Sitting as it does in the Mojave Desert of southern Nevada, less than 300 miles from Mexico, the immediate Las Vegas area has pretty mild winters, with no snow most years. Except for this: A scan of the mountainous horizon surrounding the Las Vegas Valley shows one–and only one–snow-capped peak easily visible from the Las Vegas Strip. It actually stays white more than half the year well into the warm late spring and is rather noticeable. Tourists wearing T-shirts are amazed as they waddle from casino to casino.
I’m talking about Mount Charleston, or, as it’s officially called, Charleston Peak. Just 30 miles to the northwest, the 11,916-foot-high federally owned pinnacle–nearly two miles above the Strip and the highest point in southern Nevada–is a subject of mystique and myths.
As is so often the case about Las Vegas, both mystique and myths are interesting.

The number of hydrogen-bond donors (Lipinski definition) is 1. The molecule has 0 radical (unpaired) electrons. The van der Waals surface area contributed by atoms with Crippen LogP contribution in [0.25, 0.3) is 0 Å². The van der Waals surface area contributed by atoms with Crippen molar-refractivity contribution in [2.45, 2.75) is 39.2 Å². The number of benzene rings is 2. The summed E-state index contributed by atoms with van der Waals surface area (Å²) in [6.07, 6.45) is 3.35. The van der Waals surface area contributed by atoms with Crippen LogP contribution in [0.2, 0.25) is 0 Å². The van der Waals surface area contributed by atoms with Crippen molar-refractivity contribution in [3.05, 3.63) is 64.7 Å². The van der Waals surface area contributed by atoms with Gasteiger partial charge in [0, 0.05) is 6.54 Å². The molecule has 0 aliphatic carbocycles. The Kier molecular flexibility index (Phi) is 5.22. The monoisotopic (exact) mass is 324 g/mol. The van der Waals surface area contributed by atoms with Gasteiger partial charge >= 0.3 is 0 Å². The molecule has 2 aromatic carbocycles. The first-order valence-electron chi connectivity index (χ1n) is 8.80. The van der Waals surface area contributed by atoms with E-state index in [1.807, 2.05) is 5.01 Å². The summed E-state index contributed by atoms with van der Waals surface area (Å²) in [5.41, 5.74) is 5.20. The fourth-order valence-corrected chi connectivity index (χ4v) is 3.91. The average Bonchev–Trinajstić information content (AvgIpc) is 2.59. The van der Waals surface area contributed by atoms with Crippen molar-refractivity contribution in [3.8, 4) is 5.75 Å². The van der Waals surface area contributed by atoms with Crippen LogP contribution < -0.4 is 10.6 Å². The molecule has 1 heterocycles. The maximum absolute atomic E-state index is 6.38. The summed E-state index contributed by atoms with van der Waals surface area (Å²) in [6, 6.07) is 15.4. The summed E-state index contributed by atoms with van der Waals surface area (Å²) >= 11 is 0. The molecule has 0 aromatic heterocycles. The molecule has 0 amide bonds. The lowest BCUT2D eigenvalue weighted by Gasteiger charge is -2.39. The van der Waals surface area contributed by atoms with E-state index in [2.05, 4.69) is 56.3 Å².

Foremost among the myths involves the near-legendary John C. Frémont (1813-1890). He’s the 19th Century military adventurer, explorer, politician, self-promoter and war criminal for whom a lot of things in the West are named, including Las Vegas’s original gambling district of Fremont Street. It often has been written that Frémont was the first gringo to climb Mount Charleston, and that he also renamed it (the local native American name was Nuvagantu, literally “where snow sits”) for Charleston, S.C., where he spent a part of his childhood.
According to Frémont’s own journal of his travels, published in 1845 by the U.S. Senate–in which his father-in-law conveniently sat–Frémont and his horse-mounted exploratory military unit had been traipsing around the West for nearly a year. On May 2, 1844, heading east from near the border of California, they followed roughly what is now the route of State Highway 160. They started crossing the Spring Mountains–of which Mount Charleston is a part–and likely spent that night at Mountain Springs, a pass about 15 miles southeast of Mount Charleston.